Lenny Shapiro spots Broadway star John Glover on a New York street.
You have to talk to my girls, she beseeches Mr. Glover, the Towson State graduate who clinched a Tony for dual roles in "Love! Valour! Compassion!" They're going to be at the "LVC" matinee on Aug. 9, she tells him.
"Oh, my God," he says, "I'm going to be on vacation."
"John, you were going to be on vacation," Lenny says. "Don't let us down. We're from Baltimore, for God's sake!"
No one says no to Lenny, who has coaxed, prodded and coddled everyone from heavy-hitting Broadway producers to purveyors of low-fat snacks to offer their best to Diversions, her deluxe tour company.
On Aug. 9, after the matinee, Mr. Glover, sleek and showered, is on Lenny's bus, chatting charmingly about his portrayal of gay British twins. The "girls" -- mostly middle-aged and older Pikesville women -- are in a polite swoon. Appearances such as Mr. Glover's are one of the perks of traveling with Diversions. But then, perks are what they expect -- from their lives and from Lenny.
With chutzpah, hustle and capital-D drama, Lenny Shapiro delivers. The best seats, the best biscotti, the best accommodations, the best docents, the best travel agents, the best prices, the best star encounters.
Lenny (who is no relation to this reporter) demands the same of herself and her employees, a platoon of energetic women who expect top-notch service in their own lives and likewise provide it to their customers -- many of whom are childhood friends or attend the same synagogue or move in the same social circles.
"I know my stuff. I know my people," says Lenny, a startlingly youthful 62, with a pert hair cut, keenly observant eyes and smooth, untroubled skin.
Although she draws clientele from a broad spectrum, her base is mostly Jewish, well-heeled, and accustomed to comfort. Lenny's customers are her community, her friends, a clubby old-girl network that travels together from Wolf Trap to the Serengeti.
Under Lenny's direction, Diversions organizes some 300 trips a year to New York, Newport, New Orleans, Chicago, the French Riviera, Paris, London, Africa. To Streisand, Pavarotti, Yanni, Bennett, LuPone. To golf getaways, the U.S. Open, antiques markets, blockbuster museum exhibits, tony bridge weekends. To Savannah for a "Midnight in the Garden of Good and Evil" tour and to Virginia hunt country to chase the memory of Jackie Kennedy Onassis.
The company employs 15 women on a flex-time basis who research and plan every journey. In addition, 135 volunteers rotate as trip guides.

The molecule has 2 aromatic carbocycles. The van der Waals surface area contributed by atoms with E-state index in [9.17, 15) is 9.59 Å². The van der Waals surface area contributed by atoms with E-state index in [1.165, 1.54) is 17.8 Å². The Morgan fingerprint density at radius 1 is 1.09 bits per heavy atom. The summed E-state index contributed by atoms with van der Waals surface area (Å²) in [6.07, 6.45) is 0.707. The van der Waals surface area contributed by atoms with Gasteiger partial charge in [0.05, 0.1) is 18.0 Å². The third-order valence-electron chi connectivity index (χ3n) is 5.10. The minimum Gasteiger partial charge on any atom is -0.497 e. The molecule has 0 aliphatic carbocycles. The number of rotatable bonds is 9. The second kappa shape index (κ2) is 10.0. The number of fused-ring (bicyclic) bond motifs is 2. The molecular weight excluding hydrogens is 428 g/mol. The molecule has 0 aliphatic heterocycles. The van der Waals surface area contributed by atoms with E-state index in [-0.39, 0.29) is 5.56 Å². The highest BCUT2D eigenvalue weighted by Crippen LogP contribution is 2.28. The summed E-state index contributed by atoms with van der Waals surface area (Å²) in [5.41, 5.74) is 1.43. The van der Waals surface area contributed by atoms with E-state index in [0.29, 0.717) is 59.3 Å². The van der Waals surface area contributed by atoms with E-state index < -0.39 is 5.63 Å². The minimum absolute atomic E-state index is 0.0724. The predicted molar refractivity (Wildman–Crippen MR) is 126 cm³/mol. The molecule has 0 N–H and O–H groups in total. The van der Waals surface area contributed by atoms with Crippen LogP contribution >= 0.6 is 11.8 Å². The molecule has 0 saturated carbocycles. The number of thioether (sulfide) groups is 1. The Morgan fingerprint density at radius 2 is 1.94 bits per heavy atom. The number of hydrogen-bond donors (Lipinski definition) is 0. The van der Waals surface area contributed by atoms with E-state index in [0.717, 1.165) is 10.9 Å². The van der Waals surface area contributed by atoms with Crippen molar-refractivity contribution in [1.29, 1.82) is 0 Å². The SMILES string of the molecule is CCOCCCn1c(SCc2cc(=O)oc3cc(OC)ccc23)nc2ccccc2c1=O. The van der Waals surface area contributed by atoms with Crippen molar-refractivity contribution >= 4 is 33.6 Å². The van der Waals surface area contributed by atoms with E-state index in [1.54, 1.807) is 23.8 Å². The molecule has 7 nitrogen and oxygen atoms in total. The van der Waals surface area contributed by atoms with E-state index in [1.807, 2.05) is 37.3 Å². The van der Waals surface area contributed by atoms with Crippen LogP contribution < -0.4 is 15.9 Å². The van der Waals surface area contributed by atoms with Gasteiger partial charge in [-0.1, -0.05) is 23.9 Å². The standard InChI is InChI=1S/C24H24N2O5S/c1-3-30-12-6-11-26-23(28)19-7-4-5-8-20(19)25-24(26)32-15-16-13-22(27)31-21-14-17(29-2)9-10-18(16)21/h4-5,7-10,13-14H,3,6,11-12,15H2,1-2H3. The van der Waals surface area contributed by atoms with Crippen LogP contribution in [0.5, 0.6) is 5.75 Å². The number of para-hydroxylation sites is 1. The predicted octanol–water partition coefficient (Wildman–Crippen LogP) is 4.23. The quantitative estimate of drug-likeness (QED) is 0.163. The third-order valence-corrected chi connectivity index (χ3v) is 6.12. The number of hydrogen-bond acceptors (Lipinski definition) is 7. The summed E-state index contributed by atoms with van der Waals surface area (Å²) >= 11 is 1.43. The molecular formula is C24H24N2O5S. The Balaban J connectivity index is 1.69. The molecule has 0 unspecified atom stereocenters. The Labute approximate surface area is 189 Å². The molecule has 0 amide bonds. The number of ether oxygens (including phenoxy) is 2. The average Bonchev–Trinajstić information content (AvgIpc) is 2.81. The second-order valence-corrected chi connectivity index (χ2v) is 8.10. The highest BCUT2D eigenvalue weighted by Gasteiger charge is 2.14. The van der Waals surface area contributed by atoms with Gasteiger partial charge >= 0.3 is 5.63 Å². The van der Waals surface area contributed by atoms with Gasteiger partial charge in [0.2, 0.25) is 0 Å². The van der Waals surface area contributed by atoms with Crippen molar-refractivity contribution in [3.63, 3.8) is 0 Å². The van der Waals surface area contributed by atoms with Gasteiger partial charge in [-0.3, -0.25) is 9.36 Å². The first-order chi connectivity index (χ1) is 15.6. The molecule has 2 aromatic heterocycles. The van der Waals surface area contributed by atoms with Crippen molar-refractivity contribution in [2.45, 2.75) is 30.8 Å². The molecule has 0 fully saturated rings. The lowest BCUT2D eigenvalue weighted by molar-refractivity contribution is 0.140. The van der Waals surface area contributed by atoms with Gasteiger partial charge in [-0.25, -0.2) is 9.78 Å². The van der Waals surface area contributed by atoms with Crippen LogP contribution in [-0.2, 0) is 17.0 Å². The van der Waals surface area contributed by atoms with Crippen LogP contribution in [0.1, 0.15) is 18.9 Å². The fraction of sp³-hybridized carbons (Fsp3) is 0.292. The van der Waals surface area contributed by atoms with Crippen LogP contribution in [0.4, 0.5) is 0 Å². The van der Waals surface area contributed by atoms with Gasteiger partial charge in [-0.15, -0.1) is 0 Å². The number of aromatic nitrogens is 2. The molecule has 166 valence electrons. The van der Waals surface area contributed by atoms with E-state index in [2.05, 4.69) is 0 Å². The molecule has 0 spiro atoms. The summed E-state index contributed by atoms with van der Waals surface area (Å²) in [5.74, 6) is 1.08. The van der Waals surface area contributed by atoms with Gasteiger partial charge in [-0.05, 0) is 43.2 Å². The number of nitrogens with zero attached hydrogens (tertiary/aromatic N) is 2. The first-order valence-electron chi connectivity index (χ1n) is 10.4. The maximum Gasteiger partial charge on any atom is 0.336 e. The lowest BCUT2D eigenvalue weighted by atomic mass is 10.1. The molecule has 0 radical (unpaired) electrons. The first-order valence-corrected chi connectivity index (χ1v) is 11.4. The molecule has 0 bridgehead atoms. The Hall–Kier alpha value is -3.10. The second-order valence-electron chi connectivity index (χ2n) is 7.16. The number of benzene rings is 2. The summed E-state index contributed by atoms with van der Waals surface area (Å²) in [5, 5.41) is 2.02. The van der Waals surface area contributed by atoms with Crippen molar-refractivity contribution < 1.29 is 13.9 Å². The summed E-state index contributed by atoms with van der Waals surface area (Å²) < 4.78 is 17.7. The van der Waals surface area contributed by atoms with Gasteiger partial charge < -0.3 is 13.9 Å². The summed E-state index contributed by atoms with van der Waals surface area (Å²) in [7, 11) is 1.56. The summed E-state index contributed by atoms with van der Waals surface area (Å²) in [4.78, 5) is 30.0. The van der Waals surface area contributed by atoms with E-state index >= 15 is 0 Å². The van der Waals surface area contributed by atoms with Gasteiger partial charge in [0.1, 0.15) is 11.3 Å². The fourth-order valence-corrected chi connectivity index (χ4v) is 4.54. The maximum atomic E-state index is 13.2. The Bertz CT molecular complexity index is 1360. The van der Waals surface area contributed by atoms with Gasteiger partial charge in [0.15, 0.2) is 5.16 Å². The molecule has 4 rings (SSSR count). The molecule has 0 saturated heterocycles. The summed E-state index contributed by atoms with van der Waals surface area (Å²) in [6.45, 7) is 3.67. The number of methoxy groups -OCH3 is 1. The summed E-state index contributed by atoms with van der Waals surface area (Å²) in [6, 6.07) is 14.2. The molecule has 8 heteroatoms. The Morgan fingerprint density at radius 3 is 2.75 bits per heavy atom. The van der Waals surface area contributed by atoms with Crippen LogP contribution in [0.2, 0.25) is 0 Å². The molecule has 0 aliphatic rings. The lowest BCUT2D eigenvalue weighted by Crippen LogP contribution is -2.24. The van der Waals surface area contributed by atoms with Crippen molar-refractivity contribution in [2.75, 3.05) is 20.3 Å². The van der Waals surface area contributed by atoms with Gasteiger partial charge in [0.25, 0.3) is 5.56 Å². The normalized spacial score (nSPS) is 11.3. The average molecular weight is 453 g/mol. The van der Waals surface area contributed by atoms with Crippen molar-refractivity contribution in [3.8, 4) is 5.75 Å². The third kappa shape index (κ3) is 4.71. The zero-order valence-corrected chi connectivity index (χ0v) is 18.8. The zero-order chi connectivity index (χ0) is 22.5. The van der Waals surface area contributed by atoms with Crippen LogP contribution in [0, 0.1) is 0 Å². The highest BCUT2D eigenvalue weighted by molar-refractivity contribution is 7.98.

Many of these women have full-time help at home, Lenny likes to observe. Their husbands are doctors, educators, lawyers, businessmen. But in exchange for a discount and a good time, they'll happily don yellow Diversions smocks, peddle salsa, freshen drinks and clean inevitable pothole spills.
The company is based in Lenny's home, a sprawling split-level in Baltimore County that is now more office than residence.
Fancy cars sit bumper to bumper in the Shapiros' driveway. Inside, every room is crammed with rattan baskets and trays, paper plates, plastic utensils, napkins, cases of juice, mixers, chips, mini-liquor bottles, setups, wet naps, bibs, mints. Scheduling charts paper the walls. Desks are covered with long lists. New York magazine, Variety and other trade publications are scattered throughout.
Wearing a powder-blue and white striped dress, Lenny runs the Monday morning brainstorming and critique session as she once ran her classrooms at Wellwood Elementary and Roland Park Country schools.
How many girls were in here over the weekend having to do some extra work? she asks. Several employees dutifully raise their hands.
They are dressed tastefully in linen, earth tones, golf clothes, sweater sets. They sit attentively, hair well-coiffed, designer bi-focals perched on noses, gold bangles jangling.
Lenny notes an omission on the monthly brochure mailed to Diversions' 2,500 dues-paying members. "Will we ever get it perfect?" she asks.
Imagine Bette Midler as your boss, stretching her syllables and gesticulating emphatically for theatrical effect. Lenny discusses a deadbeat customer, a quirky postage machine, a forthcoming USA Today mention of the Jackie Kennedy Onassis tribute tour and the Mechanic Theatre's new alliance with the Jujamcyn producing company, as if she is up for the lead in the latest Andrew Lloyd Webber gem. Her reading of a "Sunset Boulevard" review is a performance, in and of itself.
The meeting ends with a recitation of motivational proverbs: "Success is more attitude than aptitude" and so on. The employees murmur approvingly and copies are made for all.
"I won't hire any men," says Lenny, the product of all-female schools: Western High School and Goucher College. "I'm afraid they will not take [the business] seriously enough."
Getting the show on the road